Second Circuit Affirms Dismissal Of Securities Fraud Claims With Prejudice For Failure To Plead Reliance
On October 26, 2018, the United States Court of Appeals for the Second Circuit affirmed the dismissal of a putative securities class action under Sections 10(b) and 20(a) of the Securities Exchange Act of 1934 and Rule 10b-5 against a financial services company, its broker-dealer (the “Company”), and one current and one former officer of the financial services company. Schwab v. E*TRADE Fin. Corp. et al, 1:18-cv-461 (2d Cir. Oct. 26, 2018). Plaintiff alleged that the Company failed to disclose that it was purportedly violating the duty of “best execution,” which requires broker-dealers to use “reasonable diligence” to obtain the most favorable price for a customer under “prevailing market conditions.” Earlier this year, the United States District Court for the Southern District of New York dismissed plaintiff’s third amended complaint with prejudice after finding that plaintiff had failed to adequately allege reliance, among other elements. The Second Circuit affirmed the judgment, reiterating that the Affiliated Ute presumption of reliance does not apply where the claim is primarily based on misrepresentations rather than on omissions.
In the district court, plaintiff alleged that the Company failed to disclose that it (i) entered into agreements with third parties that resulted in the Company failing to deliver best execution, and (ii) focused on maximizing revenue rather than delivering best execution. Plaintiff also alleged that the Company made numerous statements during the class period in which it affirmed its commitment to executing orders in compliance with the duty of best execution. Despite these affirmative statements, plaintiff argued that it adequately pleaded reliance under Affiliated Ute Citizens of Utah v. United States, 406 U.S. 128 (1972), which held that a plaintiff is entitled to a presumption of reliance if the plaintiff adequately alleges an omission of material fact by a person with a duty to disclose. The district court rejected that argument, stating that plaintiff could not establish the Affiliated Ute presumption of reliance by couching what is in essence a misrepresentation claim as an omission claim.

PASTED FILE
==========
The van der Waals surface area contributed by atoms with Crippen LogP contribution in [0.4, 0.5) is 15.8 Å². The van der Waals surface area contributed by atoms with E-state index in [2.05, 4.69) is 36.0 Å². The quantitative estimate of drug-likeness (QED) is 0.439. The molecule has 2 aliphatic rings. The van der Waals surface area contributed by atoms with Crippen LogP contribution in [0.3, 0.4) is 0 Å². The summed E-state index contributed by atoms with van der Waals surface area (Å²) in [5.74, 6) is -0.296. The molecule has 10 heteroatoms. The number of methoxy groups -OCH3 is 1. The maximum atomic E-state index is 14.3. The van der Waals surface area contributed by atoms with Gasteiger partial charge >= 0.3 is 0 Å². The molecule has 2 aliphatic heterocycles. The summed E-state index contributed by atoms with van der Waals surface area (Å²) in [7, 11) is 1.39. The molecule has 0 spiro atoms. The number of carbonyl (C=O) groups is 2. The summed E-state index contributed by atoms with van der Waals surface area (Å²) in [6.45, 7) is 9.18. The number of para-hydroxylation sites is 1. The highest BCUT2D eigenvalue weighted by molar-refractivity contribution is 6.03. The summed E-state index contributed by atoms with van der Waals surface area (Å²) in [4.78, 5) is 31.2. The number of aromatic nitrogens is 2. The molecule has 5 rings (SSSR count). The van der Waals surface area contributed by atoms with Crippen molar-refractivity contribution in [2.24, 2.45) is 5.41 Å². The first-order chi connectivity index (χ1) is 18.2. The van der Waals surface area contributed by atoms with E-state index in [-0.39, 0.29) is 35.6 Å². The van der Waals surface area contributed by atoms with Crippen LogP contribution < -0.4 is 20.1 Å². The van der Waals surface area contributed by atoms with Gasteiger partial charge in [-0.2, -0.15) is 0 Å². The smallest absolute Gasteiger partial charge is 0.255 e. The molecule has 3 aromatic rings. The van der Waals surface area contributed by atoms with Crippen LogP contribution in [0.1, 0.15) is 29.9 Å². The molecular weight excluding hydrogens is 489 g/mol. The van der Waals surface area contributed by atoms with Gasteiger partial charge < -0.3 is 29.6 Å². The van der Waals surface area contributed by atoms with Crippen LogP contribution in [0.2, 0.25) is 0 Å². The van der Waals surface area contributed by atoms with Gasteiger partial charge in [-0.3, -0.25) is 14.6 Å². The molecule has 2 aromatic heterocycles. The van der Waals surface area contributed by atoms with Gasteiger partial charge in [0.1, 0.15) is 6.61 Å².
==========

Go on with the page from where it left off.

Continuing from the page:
The Second Circuit agreed and affirmed the dismissal. It explained that the Affiliated Ute presumption is appropriate in cases involving “primarily a failure to disclose, where a defendant both (1) had a duty to disclose and (2) omitted a material fact.” Plaintiff’s complaint, however, alleged specific statements defendants made regarding their compliance with the duty of best execution, which plaintiff alleged was misleading. The Court stated that a claim of misrepresentation could not be converted into a claim of omission where the purported “omissions” are simply the inverse of the alleged misrepresentations. The Court further explained that the Affiliated Ute presumption applies only when the original rationale for the Affiliated Ute is present: “when there are ‘no positive statements,’ and ‘reliance as a practical matter is impossible to prove.’” When there are alleged misrepresentations, however “reliance [is not] impossible to prove.” (Alterations in original.) The Court found that, because plaintiff had alleged that defendants made “many affirmative misstatements directly relating to [the] claims of fraud,” the rationale for the Affiliated Ute presumption did not apply.